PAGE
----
Istanbul, Europe's biggest city and the former capital of two European empires (The Byzantine and the Ottoman) is today the best place to grasp the contrasts, contradictions and promises of modern Turkey at the beginning of the 21st century.
It is a city with a rich and fascinating history, which nonetheless struggles to come to terms with its past. Istanbul's story is the story of a massive movement of people, as the city grew in a few decades from 1 to almost 12 million people, of the confrontation between new and old elites, and of a deep popular distrust towards a statist establishment. It is also a story of strong women breaking down taboos and reshaping a society still shaped by patriarchal values. In short, it is a story of boundless optimism and of despair in a city that truly never sleeps.
Our film explores the tensions which lie just underneath the surface of this glittering town. How to deal with a complicated multiethnic past? How to overcome the bitter power struggle – in Istanbul and across Turkey as a whole – between new and old elites? How to define a place for religion in general, and Islam in particular, in a country that seeks to join the European Union?
From Rumeli Hisari – a 500-year-old village at risk of seeing its old Armenian population completely disappear – to Kadikoy, a modern district setting new standards for women's emancipation movements in Turkey, the film explores many aspects of life on both shores of the Bosporus. We visit horse-riding champions and major industrialists, migrants from Anatolia, and women seeking refuge from domestic violence in the country's first public shelter. We meet intrepid thinkers and journalists who've learned the price for speaking truth to power, as well as lawyers fighting the dark and shadowy forces of Turkey's so-called "deep state".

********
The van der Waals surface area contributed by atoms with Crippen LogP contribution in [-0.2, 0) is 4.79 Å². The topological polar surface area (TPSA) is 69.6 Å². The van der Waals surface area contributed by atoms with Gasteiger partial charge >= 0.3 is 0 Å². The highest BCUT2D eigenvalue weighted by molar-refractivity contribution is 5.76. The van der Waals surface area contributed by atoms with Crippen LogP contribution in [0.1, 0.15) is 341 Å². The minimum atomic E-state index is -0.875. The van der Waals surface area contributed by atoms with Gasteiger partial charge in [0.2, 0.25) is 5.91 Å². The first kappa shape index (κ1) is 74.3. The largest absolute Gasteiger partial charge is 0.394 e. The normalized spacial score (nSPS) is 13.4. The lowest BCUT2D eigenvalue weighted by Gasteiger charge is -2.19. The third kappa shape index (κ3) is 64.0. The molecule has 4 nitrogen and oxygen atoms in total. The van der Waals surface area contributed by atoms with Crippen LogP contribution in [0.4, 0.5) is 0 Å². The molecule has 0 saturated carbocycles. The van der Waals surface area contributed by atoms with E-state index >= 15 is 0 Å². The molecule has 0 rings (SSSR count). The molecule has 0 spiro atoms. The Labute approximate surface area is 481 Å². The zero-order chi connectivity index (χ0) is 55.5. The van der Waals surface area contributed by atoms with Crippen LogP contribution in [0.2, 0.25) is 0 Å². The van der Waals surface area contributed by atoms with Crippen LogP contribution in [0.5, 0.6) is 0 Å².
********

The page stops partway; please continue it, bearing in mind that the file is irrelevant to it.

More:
If you would like to watch the complete film please go to www.standard.at/balkanexpress (due to copyright restrictions this will not work outside of Europe)
A French translation of the film text is also available.
Strong women are at the centre of this Istanbul story: people such as Inci Bespinar, the first and only female deputy mayor in an Istanbul district; Yasemin Congar, a key player in the country's most courageous and dynamic daily, Taraf; best-selling writer and political columnist Perihan Magden, whose novel about a lesbian love affair proved as effective in challenging the conservative establishment as her public criticism of the military; and Fethiye Cetin, lawyer of the family of the murdered Armenian journalist Hrant Dink, pitted against the spectre of a vast ultra-nationalist conspiracy.
The film ends with an account of the dramatic political events of the last two years: the murder of Hrant Dink; the anti-nationalist demonstrations in the streets of Istanbul; the arrests of members of a presumed nationalist terror network; and the increasingly bitter struggle over the headscarf. The biggest challenge facing Turkey today is to come to terms with its inherited and once again increasing diversity – and to begin to perceive such diversity as a chance, not as a threat. Whether Turkey can succeed is this film's central question.